There is no doubt that mandalas are in fashion, but what are they really? What is its meaning?
People say that Buddhist monks in Tibet depict these circular geometric figures with a dense sand dyed with natural pigments, created from the crushing of stones. They use various instruments to form them precisely, taking weeks. This process makes them bear in mind the idea of the here and now. An intricate artistic work that they will destroy when finished, thus remembering that everything in material life is temporary, has a beginning and an end. When destroyed, the sand is returned to its origin, specifically to a river, symbolizing the cycle of nature.
But the figure of the mandala goes much further. Concentric shapes have not only been represented by Hinduism and Buddhism, they are also characteristic of other religions and peoples, as is the case of the mandorlas and rosettes of Christianity, the chacanas of the Andean peoples, the Celtic symbols, etc. Why this tendency to represent concentric structures?
According to the famous Swiss psychologist Carl Jung (1875 – 1961), the mandala is so frequently created by the human being because it is a typical form of archetype, that is, a universal archaic pattern or image that derives from the collective unconscious. The circle is a symbol of perfection and totality, always representing a center and a periphery that is created from the center. Thus, we tend to perform mandalas for the regulation of our psyche. That is, to calm the anxious and scattered mind, the drawing of this type of patterns causes a form of reorganization and focus of thought to occur, thus calming the emotions.
This idea of the mandala as a geometric path to inner tranquility is used by many psychologists today.
The current concept of Art Therapy is remarkable. This therapy is included within those known as Art Therapies (Art therapy, Dance Therapy, Music Therapy, Theatrical therapy …), which are based on the use of the creative process in a specific intervention with therapeutic, development, rehabilitation, educational and long-term objectives. etc. The important thing about these therapies is not in the result, but in the process. As in the case of Buddhist monks, it is a way to reconnect with the present moment, in addition to a mode of emotional expression and self-knowledge.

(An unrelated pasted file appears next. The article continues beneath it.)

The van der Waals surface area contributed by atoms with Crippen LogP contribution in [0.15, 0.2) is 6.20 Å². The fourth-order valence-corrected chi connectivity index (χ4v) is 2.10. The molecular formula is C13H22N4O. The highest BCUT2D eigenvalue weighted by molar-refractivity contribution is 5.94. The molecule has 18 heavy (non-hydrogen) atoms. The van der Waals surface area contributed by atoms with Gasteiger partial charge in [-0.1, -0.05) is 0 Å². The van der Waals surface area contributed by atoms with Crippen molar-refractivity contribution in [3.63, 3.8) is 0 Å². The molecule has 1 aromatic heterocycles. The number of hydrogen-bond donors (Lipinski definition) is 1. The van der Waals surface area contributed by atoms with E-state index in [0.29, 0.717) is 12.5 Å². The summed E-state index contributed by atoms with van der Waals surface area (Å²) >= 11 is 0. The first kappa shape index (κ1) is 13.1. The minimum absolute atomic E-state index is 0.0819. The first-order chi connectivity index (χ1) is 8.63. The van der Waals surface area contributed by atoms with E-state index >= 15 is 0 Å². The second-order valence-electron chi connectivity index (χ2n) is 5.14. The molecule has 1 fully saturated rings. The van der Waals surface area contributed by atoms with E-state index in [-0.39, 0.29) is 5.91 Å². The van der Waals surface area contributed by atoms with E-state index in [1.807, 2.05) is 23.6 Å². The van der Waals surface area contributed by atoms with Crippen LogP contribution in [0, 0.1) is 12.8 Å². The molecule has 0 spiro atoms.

In the case of Art therapy, Plastic Arts are used in these creative processes. It is very common to create mandalas during the sessions, as well as coloring them. It is more than studied that the creative process generates multiple benefits in everyone who practices it, being a strong stress reducer. A form of meditation available to everyone.
And now that we want to go crazy drawing mandalas, where do we start?
I advise you to let your imagination soar, to take a pen or marker and start from a center. From there create layers as figures come to mind. It is important not to obsess over perfection and get carried away when drawing. Once created you can color it with the colors you prefer, using pencils, markers or the technique that you most want. The result will surprise you and will be your own exclusive creation. In case you don’t like to draw them, you can buy a book (there is a crowd) and relax by coloring them. Another way to enjoy mandalas is the simple observation of them, of all their forms and connections. To inspire you, there are great current artists who are dedicated to painting mandalas. Surfing the internet we can find thousands.
In addition, you can analyze more deeply what meaning your mandala has according to the colors you have used. The effect that color produces in humans has also been widely studied.
What are you waiting to start drawing mandalas?